Having matching cultures is critical when choosing strategic partners

How many times have you read about corporate mergers that didn’t fulfill the big promises made when the two companies first got hitched? I’d venture to say that nine times out of ten, the problem is a cultural mismatch. Small businesses can run into the same problem if they don’t carefully weigh the issue of culture before entering into strategic partnerships.

The benefits of strategic partnering are many and often the possibilities of growing your business through such an arrangement can be so dazzling that you overlook a possible cultural mismatch. I’ve seen numerous culture clashes happen to friends, mostly solopreneurs who were linking up with another solopreneur in the hopes that together they could land bigger clients.

Now, you may think that just because you’re a one-person company, you don’t actually have a corporate culture, but you do. You have values that you live by that inform your relationships with customers and vendors. When the person you’ve joined with doesn’t share those values, that’s a culture clash and it almost always leads to disaster.

Fortunately, with small companies, particularly solopreneurs, it is relatively easy to do your due diligence about the person(s) you’re considering partnering with. You can learn a lot about someone over a few casual lunches or dinners. How do they talk about their clients? Do they seem to value the people they work for as you do, or do they make disparaging remarks about them? What is their attitude toward sticking to budgets and deadlines? Are they focused on supplying high quality work at a fair price, as you are, or are they more interested in getting every last dime out of a client? Are they seem cavalier about breaching client confidentiality? Can what they say be trusted? Do you sense that they’re, as they say in Texas, all hat and no cattle? In other words, do you worry that they are exaggerating or perhaps outright lying about their own experience, skills or business successes? Being on the wrong side of any of these questions should be a red flag that perhaps this person’s values, attitudes and ways of doing business are not a match for yours.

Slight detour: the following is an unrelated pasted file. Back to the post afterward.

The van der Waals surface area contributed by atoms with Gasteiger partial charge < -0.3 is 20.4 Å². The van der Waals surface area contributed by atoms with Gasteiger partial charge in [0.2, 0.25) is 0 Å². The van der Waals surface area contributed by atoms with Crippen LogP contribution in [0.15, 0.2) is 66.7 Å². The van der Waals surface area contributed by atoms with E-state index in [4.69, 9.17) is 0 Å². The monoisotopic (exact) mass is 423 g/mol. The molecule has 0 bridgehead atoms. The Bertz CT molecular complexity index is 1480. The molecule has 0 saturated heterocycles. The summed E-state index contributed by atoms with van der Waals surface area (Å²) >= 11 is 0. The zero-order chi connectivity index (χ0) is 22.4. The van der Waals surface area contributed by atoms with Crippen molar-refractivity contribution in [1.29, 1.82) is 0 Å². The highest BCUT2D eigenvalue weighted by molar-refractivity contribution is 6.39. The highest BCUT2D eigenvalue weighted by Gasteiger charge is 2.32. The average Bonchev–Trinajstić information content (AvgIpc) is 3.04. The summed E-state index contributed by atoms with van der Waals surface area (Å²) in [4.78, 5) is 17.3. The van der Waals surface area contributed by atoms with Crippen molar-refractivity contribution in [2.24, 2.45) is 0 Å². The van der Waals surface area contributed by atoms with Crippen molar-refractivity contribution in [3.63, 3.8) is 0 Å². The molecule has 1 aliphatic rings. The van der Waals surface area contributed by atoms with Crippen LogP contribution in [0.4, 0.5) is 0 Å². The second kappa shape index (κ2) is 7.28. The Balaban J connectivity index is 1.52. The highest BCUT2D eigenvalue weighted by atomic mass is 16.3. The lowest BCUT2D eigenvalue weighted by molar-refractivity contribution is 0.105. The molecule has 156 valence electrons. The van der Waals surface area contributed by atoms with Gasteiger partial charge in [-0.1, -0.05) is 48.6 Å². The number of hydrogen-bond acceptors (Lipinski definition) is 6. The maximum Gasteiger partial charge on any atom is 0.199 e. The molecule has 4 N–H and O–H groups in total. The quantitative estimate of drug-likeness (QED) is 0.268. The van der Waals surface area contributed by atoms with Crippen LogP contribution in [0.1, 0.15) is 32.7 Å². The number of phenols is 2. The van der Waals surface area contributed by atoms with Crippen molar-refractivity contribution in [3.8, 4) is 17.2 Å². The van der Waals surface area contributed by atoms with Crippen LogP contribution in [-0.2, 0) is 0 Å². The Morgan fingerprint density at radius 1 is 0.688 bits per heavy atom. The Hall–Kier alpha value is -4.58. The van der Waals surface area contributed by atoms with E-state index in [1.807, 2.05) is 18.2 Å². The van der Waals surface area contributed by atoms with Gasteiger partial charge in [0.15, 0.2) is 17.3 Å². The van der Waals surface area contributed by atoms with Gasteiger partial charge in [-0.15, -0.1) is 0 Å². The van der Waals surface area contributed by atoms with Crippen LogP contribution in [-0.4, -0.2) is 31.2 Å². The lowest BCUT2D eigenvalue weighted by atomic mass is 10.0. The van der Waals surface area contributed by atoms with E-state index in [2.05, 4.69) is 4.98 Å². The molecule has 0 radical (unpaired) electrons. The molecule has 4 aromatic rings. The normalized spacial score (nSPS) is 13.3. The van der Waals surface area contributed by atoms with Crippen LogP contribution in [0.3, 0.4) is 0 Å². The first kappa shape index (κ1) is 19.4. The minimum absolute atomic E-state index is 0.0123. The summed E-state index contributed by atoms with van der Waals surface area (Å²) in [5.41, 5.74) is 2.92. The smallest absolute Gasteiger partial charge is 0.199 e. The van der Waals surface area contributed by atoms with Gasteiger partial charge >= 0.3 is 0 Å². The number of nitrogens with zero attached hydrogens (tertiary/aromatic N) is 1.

Of course, this requires that you are clear about your own values and how they affect your working relationships. Here’s a helpful post on this important topic. Above all, always remember that hitching your star to the wrong wagon can lead to disaster, including irreparable harm to your reputation. So always look very carefully at culture issues before leaping into a strategic partnership.

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